Help save Disney Animation – go see The Princess & The Frog – soon.

The protectors of the style of Disney hand-drawn animation that Walt, Roy O, and their team, worked so hard to develop are getting worried about the box office numbers for The Princess and the Frog. Rhett Wickham at LaughingPlace.com is calling for all Disney Fans to respond by going out en mass to see the film this weekend.

While I think that’s a good idea, a stronger showing against Alvin & the Chipmunks would give the suits more confidence to greenlight future hand-drawn products. However, there are some unforeseen circumstances that are making an impact.

More pre-teen kids, boys and girls, are being taken to see Avatar than people expected. This is cutting into Disney’s take. James Cameron has a couple of the things that Walt possessed; a love of new technology with the ability to harness it for story telling and the ability to tap into what the public wants, even before the public knows they want it. There’s no one in Burbank who can do that right now. They’re all up in Emeryville.

The Princess and The Frog also presented Disney a marketing challenge. How hard should they push the “first black princess” angle? How would they show it’s not just a story for girls, while still being a princess movie? They chose to let the PR people handle the first one and I think they dropped the ball on the second just a little.

The Princess and The Frog has a lot going for it and certainly shows that Disney still has the ability to make hand-drawn style animation magical. But it also had enough flaws, a week second act and too many characters, that it didn’t really generate great word of mouth, particularly when up against Avatar.

If you need a reason to go see The Princess and The Frog this weekend, do it for Roy E. Disney. Roy spent much of the later part of his career attempting to revive the art of animation at the Walt Disney Company. He played the rebel when necessary, but mostly kept his mouth shut when it came to the movies Eisner and Iger were making. Now, we get a return to Hand-Drawn animation and it runs into the one thing that it couldn’t possibly defeat, the spirit of Walt.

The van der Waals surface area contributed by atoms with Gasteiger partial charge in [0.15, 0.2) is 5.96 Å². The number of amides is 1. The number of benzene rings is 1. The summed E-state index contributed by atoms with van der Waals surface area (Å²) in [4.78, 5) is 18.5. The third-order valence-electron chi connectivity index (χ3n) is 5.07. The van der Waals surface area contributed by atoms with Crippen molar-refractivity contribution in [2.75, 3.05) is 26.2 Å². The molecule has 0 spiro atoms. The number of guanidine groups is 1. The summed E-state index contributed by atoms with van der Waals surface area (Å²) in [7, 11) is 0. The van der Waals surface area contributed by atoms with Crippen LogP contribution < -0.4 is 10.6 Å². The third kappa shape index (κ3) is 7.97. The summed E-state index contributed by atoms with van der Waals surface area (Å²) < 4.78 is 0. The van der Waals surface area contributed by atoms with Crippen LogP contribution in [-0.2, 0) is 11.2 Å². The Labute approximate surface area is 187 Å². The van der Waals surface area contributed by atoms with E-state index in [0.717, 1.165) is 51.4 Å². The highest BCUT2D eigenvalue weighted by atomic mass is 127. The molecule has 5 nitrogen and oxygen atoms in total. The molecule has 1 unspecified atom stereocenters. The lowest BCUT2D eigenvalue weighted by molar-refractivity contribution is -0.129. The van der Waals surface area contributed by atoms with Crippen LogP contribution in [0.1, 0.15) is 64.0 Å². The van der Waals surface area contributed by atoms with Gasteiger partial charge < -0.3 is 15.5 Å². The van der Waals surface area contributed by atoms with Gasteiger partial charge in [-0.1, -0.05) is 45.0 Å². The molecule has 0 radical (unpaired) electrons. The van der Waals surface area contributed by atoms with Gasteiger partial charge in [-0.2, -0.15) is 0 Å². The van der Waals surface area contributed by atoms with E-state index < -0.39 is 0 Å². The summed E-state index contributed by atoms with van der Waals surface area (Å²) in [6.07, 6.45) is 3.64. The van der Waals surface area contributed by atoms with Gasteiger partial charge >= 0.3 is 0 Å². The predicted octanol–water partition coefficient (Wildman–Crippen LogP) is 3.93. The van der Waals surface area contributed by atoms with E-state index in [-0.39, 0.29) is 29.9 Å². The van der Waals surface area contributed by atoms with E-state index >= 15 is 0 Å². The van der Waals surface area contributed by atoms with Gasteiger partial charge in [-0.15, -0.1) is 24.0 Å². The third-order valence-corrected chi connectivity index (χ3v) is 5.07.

Update: Roger Ebert noticed the similarity between what Cameron is doing and Walt Disney too.

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9 Responses to Help save Disney Animation – go see The Princess & The Frog – soon.

  1. chris says:

    I talked my neighbors into seeing it tonight–they’re 50-something empty nester and they’re bringing another couple. It’s such a beautiful film. My seven-year old son loved it. He didn’t even mention the princess part; there’s so much more going on.

  2. More thoughts on the state of Disney animation – http://is.gd/5IfYN – and why you should go see The Princess & The Frog instead of Alvin

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  4. I really enjoyed the movie, and have been surprised it hasn’t been doing better. I wish the marketing had pushed the nostalgia, return-of-Disney animation angle a bit harder and more artfully.

  5. still have to see it, want to though – Reading: Help save Disney Animation – go see The Princess & The Frog – soon. http://bit.ly/7o69UJ

  6. Lorri says:

    My 9-yr. old son loved the Princess and the Frog (and at first, he didn’t want to go). The music was great, the art was beautiful, and the story was great. It really didn’t feel like a “princess” movie at all, since the princess was a frog for most of the movie. And she didn’t need to be rescued either, which I liked a lot! It was a great movie with a great message – work hard for what you want. Everyone should go and see it!

  7. The Hey says:

    I feel that they screwed up the release date. The film would have had much more success if they released the film wide on Thanksgiving weekend instead of doing that $50 event opening. With the exception of New Moon they would have owned that and the next weekend and grossed $50 million more.

  8. kai says:

    Saw it this week (in Germany) and absolutely loved it. Isn’t it kind of a sad commentary on our culture when Alvin & the Chipmunks do better than P&TF?

  9. JD says:

    The movie was good, but the story was just okay…it could have been better, much better. Disney really needs to work on better story telling. The medium in which the story is presented makes no difference if the story is not that good.

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